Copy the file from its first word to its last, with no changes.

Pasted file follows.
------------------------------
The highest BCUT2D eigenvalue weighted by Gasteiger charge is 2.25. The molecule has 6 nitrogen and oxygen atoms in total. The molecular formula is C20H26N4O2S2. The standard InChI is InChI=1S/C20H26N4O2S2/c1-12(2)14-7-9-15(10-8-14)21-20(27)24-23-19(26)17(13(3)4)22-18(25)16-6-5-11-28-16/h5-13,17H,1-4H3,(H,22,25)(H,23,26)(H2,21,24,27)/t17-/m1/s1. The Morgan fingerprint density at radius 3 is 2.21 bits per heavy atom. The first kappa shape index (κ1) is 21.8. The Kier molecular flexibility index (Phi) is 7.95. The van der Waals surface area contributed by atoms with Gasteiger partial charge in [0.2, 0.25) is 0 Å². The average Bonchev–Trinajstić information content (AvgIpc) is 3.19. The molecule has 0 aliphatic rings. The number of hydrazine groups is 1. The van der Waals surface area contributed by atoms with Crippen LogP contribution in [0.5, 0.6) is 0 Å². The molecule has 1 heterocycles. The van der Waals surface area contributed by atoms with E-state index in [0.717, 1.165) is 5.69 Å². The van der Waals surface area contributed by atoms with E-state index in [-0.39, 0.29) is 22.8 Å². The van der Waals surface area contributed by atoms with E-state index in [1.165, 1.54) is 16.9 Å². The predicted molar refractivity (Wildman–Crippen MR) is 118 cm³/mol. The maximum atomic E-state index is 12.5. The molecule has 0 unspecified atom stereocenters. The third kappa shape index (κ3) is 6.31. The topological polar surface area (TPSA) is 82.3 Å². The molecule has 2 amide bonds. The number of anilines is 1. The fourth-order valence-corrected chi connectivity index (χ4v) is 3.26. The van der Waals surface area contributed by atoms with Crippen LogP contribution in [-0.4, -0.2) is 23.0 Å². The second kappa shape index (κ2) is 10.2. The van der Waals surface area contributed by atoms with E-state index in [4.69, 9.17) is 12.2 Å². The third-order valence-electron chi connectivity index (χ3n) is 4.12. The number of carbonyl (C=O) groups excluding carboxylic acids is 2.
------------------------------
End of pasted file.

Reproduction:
The highest BCUT2D eigenvalue weighted by Gasteiger charge is 2.25. The molecule has 6 nitrogen and oxygen atoms in total. The molecular formula is C20H26N4O2S2. The standard InChI is InChI=1S/C20H26N4O2S2/c1-12(2)14-7-9-15(10-8-14)21-20(27)24-23-19(26)17(13(3)4)22-18(25)16-6-5-11-28-16/h5-13,17H,1-4H3,(H,22,25)(H,23,26)(H2,21,24,27)/t17-/m1/s1. The Morgan fingerprint density at radius 3 is 2.21 bits per heavy atom. The first kappa shape index (κ1) is 21.8. The Kier molecular flexibility index (Phi) is 7.95. The van der Waals surface area contributed by atoms with Gasteiger partial charge in [0.2, 0.25) is 0 Å². The average Bonchev–Trinajstić information content (AvgIpc) is 3.19. The molecule has 0 aliphatic rings. The number of hydrazine groups is 1. The van der Waals surface area contributed by atoms with Crippen LogP contribution in [0.5, 0.6) is 0 Å². The molecule has 1 heterocycles. The van der Waals surface area contributed by atoms with E-state index in [0.717, 1.165) is 5.69 Å². The van der Waals surface area contributed by atoms with E-state index in [-0.39, 0.29) is 22.8 Å². The van der Waals surface area contributed by atoms with E-state index in [1.165, 1.54) is 16.9 Å². The predicted molar refractivity (Wildman–Crippen MR) is 118 cm³/mol. The maximum atomic E-state index is 12.5. The molecule has 0 unspecified atom stereocenters. The third kappa shape index (κ3) is 6.31. The topological polar surface area (TPSA) is 82.3 Å². The molecule has 2 amide bonds. The number of anilines is 1. The fourth-order valence-corrected chi connectivity index (χ4v) is 3.26. The van der Waals surface area contributed by atoms with Crippen LogP contribution in [-0.4, -0.2) is 23.0 Å². The second kappa shape index (κ2) is 10.2. The van der Waals surface area contributed by atoms with E-state index in [4.69, 9.17) is 12.2 Å². The third-order valence-electron chi connectivity index (χ3n) is 4.12. The number of carbonyl (C=O) groups excluding carboxylic acids is 2.